Cooking with Spirits-Steve Ludwig
Photography Hillary Maybery
Steve & Becky Ludwig
In Steve and Becky Ludwig’s kitchen, food means celebration. Whether the occasion is as casual as a glorious afternoon filled with sunshine or as painstakingly planned as a wedding feast, their artisanal approach is serious, almost too intellectual for the purely decadent pleasure of eating exquisite food. It was their keen eye for detail and relentless pursuit of perfection that built the stellar reputation of their restaurant, Place.
Best known locally for their years at Place and the Ketchum Grill, the two have an impressive list of culinary accomplishments: graduations from Johnson and Wales, and from Cornell’s School of Hotel and Restaurant Management; tutelage under the renowned Charlie Trotter; and immeasurable experience in the kitchens of San Francisco’s Haw-thorne Lane, Bradley Ogden’s Lark Creek Inn, Mark Franz’s Farallon, and Nancy Oakes’s Boulevard.
But, for Steve and Becky, the Wood River Valley is where their love of fine cooking meets their other dreams. Like many people, they’ve chosen their own method of balancing professional life with family life—and, sadly for the fans of Place, this meant the recent closing of a wonderful local favorite, “at least for now.” Steve and Becky welcomed their first baby in September, and are now celebrating new life and the changes it brings.
“We cooked every single night at Place for the entire time we were open,” muses Becky. “How could we possibly continue to do that and raise a family the way we want to? We’re opting for a more flexible alternative.”
That’s actually great news for foodies, since Steve and Becky are now available for private chef duties—first come, first served.
In response to this issue’s challenge, Steve turned without hesitation to one of their customers’ favorites, a country paté or terrine with dried fruit, plum brandy, and sherry. Revealing his natural attention to fine detail, Steve explains, “This recipe has been developed over the past few years with various ingredients coming and going. It’s based on traditional French technique, but I omit lining the terrine mold with fat back, bacon, caul fat or other linings used to add moisture. Instead, I bake this in a water bath. Most patés or terrines are marinated with some type of spirit, preferably of the highest caliber. For this terrine, I have chosen Koenig Plum Brandy (eau de vie) and Lustau East India Solera Sherry. Even though the amount of spirit used seems rather small, the end product is quite dependent upon the quality that is used.”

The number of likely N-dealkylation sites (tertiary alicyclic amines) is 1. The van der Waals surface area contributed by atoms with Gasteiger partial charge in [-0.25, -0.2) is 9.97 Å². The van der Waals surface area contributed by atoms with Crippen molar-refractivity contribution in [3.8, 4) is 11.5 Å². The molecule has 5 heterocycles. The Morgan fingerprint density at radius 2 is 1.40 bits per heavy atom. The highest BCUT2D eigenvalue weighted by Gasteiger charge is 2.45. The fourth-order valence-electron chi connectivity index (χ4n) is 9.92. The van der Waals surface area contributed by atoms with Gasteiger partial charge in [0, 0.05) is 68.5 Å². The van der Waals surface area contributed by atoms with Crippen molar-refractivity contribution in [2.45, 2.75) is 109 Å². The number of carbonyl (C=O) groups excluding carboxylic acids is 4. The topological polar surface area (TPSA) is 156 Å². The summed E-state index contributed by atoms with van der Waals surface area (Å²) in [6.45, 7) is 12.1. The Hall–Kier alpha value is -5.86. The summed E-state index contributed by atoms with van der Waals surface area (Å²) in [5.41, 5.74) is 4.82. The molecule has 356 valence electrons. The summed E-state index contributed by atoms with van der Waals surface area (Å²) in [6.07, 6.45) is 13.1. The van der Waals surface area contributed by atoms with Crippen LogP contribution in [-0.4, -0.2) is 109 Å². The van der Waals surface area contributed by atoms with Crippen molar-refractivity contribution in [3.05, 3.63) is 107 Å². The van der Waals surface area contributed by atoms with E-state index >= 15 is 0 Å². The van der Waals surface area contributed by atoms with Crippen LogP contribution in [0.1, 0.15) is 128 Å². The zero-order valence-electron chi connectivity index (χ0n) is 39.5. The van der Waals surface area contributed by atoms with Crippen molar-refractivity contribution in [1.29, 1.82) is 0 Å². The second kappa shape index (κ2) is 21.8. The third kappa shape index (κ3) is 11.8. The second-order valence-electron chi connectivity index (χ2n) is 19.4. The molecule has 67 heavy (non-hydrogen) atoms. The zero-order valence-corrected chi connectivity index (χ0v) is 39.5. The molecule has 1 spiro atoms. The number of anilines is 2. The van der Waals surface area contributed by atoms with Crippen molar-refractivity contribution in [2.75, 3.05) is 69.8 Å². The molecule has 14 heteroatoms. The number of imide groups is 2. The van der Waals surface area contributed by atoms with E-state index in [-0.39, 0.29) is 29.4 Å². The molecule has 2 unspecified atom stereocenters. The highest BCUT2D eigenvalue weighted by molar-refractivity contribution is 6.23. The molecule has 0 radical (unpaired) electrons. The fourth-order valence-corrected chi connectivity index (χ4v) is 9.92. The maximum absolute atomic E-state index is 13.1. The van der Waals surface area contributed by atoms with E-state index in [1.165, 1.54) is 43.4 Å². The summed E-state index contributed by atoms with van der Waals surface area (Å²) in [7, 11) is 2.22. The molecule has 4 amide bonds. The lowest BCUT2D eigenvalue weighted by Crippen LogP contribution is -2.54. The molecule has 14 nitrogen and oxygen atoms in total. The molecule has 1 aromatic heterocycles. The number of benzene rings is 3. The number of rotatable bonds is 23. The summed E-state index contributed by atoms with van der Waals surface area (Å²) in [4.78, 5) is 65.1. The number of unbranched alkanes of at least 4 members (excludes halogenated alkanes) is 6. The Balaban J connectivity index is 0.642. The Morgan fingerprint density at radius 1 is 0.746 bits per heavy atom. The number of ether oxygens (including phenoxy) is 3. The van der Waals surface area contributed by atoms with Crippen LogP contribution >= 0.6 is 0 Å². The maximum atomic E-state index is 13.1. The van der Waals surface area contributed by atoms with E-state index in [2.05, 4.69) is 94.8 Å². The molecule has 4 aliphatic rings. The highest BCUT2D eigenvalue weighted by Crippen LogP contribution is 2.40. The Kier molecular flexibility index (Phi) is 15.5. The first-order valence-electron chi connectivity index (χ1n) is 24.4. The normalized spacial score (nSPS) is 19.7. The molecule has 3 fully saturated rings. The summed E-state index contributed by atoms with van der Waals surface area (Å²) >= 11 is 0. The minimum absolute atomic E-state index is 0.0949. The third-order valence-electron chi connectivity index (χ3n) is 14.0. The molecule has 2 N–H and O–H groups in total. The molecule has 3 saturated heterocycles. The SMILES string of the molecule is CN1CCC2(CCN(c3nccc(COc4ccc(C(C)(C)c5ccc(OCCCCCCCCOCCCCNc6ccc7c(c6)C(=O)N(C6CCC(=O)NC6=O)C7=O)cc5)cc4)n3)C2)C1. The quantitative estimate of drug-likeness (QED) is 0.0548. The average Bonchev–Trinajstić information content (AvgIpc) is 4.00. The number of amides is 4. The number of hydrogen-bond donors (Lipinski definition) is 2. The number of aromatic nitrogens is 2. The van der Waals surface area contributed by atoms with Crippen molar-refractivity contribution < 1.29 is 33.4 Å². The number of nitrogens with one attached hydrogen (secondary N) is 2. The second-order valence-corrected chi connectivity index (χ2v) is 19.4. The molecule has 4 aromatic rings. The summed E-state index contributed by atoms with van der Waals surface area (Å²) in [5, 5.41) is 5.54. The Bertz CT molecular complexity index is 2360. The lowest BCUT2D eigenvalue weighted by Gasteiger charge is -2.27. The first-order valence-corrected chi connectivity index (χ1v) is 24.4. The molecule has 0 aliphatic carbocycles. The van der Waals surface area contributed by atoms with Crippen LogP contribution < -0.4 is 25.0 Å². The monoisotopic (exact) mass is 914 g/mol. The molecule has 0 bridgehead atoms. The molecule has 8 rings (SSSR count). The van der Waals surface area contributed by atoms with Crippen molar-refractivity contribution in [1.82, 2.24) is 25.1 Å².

Country Pate with Dried Plums
Meat grinder, food processor, or sharp knife
Terrine mold with a capacity of at least 1 3/8 quart—“I use a rectangular Le Creuset, 12-inch by 4-inch.”
Larger ovenproof pan for water bath
Mortar and pestle, or small coffee/spice grinder
3 bay leaves
8 juniper berries
1 tsp. whole coriander seed
1/4 tsp. whole pink peppercorns
32 oz. diced pork belly
10 oz. fat back, diced
15 oz. pork liver, diced
3 oz. foie gras, diced (or substitute
pork, chicken, or duck liver)
15 oz. chicken breast, diced
3 T. celery, finely diced
4 T. shallots, finely diced
3 T. chopped herbs (any
combination of chervil, parsley, thyme, or tarragon)
1 T. chopped garlic
1/4 tsp. ground black pepper
1/4 tsp. curing salt
1/4 tsp. four spice (quatre epices)
1 T. kosher salt
Cayenne, “not too much,
a sprinkle or two.”
12 chopped prunes
3 oz. Lustau East India
3 oz. Koenig Plum Brandy
32 oz. chicken stock, or low-
sodium canned broth
1/4 cup fresh breadcrumbs
“I prefer whole wheat.”
2 eggs, “preferably farm fresh.”
Put first four ingredients in mor-
tar and pound with pestle until quite broken up, or process in grinder. Put next 17 ingredients in stainless steel mixing bowl and add above spices, mix thoroughly, and flatten into a bowl. Press plastic wrap down on top of meat mixture, and then cover the entire top of the bowl with another piece of plastic. Put in refrigerator and marinate for at least 12 hours, but up to 36 hours.
Place meat grinder (if available)
in refrigerator to chill.
When ready to prepare terrine:
Preheat oven to 300° F.
Prepare a hot-water bath in the larger oven-ready pan.
In saucepan, reduce chicken stock over medium heat until volume is approximately 1/4 cup. Chill.
Slightly beat the eggs.
If not using meat grinder, process meat mixture in batches with food processor or knife, always keeping final product over an ice bath. It’s best to have different-size pieces.
Or, assemble the chilled grinder. “I use both a fine grinder plate and a medium grinder plate, and process half of the marinated meat through each.”
Once meat is processed, add chilled, reduced chicken stock (not completely solidified), breadcrumbs, and eggs. Mix with hands to incorporate. “Fry up a bit to test for seasoning. Adjust if necessary.”
Pack into terrine mold. “It may mound up, depending on your mold, and this is fine.” Place filled terrine mold into hot-water bath, letting the water come about 3/4 of the way up the mold. Put water bath in oven and bake until a meat thermometer reads 140° F (about 11/2 hours), rotating pan at one hour.
Remove from oven, letting the terrine cool in the water bath. After an hour, remove terrine from water bath and place on a sheet tray large enough to accommodate mold.
Chill overnight in refrigerator, pressing with weight if desired.
Serve with toasted, buttered baguette,
Steve’s fabulous Elephant Heart Plum Preserves, and delicate greens such as arugula with Belgium endive chiffonade.